Stupid social media doesn’t help with the mom guilt either.  Because people don’t exactly Instagram pictures of their kids parked on the couch watching Nicktoons on a warm spring day.  No freaking way.   And when it comes to old Facebrag, EVERYONE is mom of the year.  They’re all taking their kids to parks and museums and libraries and freaking Disney World, and all of their kids are reading way above grade level and getting straight A’s and joining NASA’s space program, right on track to becoming the first preschoolers to land on the moon.

Just once, I want see someone post: “The school called today.  Junior farted in someone’s face at lunch and landed detention for a week.”  It would be a refreshing change, donchathink?

Some pictures don't make the Facebook cut.

Some not-so-shining moments fail to make the Facebook cut. Why do you hate Mommy?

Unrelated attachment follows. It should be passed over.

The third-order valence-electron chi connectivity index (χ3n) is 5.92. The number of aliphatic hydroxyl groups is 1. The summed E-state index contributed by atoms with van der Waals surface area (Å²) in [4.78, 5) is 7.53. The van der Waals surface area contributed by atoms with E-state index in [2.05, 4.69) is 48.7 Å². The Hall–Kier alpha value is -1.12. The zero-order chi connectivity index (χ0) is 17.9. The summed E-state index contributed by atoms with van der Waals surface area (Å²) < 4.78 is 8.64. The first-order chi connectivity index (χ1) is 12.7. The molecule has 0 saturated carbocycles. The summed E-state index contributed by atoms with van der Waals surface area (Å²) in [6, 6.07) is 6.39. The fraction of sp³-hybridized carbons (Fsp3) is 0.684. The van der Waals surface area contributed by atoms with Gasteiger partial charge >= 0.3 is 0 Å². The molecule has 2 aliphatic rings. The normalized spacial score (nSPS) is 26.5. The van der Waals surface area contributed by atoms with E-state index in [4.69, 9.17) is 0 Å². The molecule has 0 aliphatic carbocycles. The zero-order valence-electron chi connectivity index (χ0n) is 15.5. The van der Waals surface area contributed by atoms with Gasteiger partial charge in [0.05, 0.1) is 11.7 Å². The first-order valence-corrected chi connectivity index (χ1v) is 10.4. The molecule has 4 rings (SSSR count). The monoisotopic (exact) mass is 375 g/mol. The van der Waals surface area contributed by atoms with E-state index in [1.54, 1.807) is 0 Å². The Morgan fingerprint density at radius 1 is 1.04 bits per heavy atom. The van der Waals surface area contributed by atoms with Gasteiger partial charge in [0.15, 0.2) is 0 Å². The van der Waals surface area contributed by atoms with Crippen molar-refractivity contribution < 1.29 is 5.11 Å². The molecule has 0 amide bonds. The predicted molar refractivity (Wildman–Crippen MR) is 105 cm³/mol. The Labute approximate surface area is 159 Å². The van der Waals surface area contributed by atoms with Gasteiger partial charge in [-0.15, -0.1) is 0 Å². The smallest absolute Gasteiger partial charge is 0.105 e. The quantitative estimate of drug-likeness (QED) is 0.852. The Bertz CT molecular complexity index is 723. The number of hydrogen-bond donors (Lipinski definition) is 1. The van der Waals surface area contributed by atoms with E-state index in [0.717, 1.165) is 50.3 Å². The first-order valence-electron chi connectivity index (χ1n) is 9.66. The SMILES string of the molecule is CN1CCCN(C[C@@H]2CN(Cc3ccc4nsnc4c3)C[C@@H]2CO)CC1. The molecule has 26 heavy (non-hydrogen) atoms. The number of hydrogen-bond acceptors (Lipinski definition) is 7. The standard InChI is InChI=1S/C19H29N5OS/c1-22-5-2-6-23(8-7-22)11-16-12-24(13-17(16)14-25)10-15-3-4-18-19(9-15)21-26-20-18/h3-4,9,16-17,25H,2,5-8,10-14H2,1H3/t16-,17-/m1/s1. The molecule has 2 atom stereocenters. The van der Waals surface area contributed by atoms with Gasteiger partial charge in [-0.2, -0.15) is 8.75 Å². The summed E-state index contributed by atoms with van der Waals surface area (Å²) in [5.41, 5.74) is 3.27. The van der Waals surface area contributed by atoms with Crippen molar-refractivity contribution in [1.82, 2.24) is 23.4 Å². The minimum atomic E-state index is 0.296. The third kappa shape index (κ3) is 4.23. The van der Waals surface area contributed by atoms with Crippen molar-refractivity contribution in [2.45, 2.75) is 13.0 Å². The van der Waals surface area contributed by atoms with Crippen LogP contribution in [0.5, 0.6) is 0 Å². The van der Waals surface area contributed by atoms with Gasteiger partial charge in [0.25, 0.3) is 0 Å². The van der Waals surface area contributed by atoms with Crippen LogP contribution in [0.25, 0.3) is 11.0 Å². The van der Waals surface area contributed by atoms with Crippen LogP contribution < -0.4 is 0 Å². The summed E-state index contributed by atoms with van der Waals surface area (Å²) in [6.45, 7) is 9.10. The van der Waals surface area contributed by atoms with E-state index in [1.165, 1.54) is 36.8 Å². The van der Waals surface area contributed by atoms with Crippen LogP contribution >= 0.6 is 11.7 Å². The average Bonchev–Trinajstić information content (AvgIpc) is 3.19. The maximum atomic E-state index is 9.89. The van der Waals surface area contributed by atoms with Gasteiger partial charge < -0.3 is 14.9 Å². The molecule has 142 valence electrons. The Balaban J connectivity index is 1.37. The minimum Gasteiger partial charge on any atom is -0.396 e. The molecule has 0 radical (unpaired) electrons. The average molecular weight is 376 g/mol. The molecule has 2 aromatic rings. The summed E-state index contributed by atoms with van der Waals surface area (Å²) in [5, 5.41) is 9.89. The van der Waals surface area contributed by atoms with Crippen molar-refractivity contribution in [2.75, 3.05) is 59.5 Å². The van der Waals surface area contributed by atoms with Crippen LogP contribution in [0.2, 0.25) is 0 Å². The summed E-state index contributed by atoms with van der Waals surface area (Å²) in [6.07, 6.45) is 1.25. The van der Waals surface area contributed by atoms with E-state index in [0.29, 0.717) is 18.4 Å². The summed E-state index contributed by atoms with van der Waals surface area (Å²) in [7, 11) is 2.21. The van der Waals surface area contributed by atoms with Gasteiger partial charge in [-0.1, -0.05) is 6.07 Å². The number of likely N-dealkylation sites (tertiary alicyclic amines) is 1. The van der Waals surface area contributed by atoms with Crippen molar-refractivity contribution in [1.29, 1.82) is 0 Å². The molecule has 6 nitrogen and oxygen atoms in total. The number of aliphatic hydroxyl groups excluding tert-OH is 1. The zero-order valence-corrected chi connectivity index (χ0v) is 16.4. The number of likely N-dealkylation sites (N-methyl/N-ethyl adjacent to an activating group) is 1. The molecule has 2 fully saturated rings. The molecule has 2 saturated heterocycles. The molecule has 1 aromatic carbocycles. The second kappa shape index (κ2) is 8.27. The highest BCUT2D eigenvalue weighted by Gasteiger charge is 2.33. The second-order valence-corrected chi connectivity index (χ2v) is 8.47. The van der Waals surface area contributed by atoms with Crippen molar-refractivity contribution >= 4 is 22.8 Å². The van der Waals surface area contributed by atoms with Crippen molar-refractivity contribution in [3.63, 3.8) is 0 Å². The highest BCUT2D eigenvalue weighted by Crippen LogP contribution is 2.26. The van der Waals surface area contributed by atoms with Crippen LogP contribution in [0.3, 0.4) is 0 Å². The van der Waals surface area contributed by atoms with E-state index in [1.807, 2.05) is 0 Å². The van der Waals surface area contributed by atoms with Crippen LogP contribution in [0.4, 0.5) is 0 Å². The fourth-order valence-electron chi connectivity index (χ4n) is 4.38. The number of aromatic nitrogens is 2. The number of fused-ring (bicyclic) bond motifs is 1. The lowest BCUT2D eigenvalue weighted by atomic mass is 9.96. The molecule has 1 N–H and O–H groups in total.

Social media antics aside (because as you probably know, I could go on all day about that topic), when it feels like everyone else is raising the perfect kid, it’s hard not to feel like you’re doing everything wrong.

But I have a secret.  And no, it isn’t that everyone is a wonderful parent – because that’s just not true. Some parents really do suck, like in real life and not just their head.  You do know that, right?  That you aren’t the worst mom in the world?  ‘Cuz I’m pretty sure Casey Anthony grabbed that title a few years ago.

My secret is that there is NOTHING you can do about the never-ending mom guilt. Nothing! It will always be there, hanging over your head like a poison-filled rain cloud. Okay, maybe that’s not such a big secret, but it sure makes me feel better.

You can practically bust your ass trying to be the MOST AMAZING MOM EVER, planning enough activities, outings, and educational moments to fill every waking minute of every day, but it will never be enough.  In your mind, you are still going to scar your children for life somehow, and you’re going to give yourself a nervous breakdown in the process.  Stop trying to be perfect.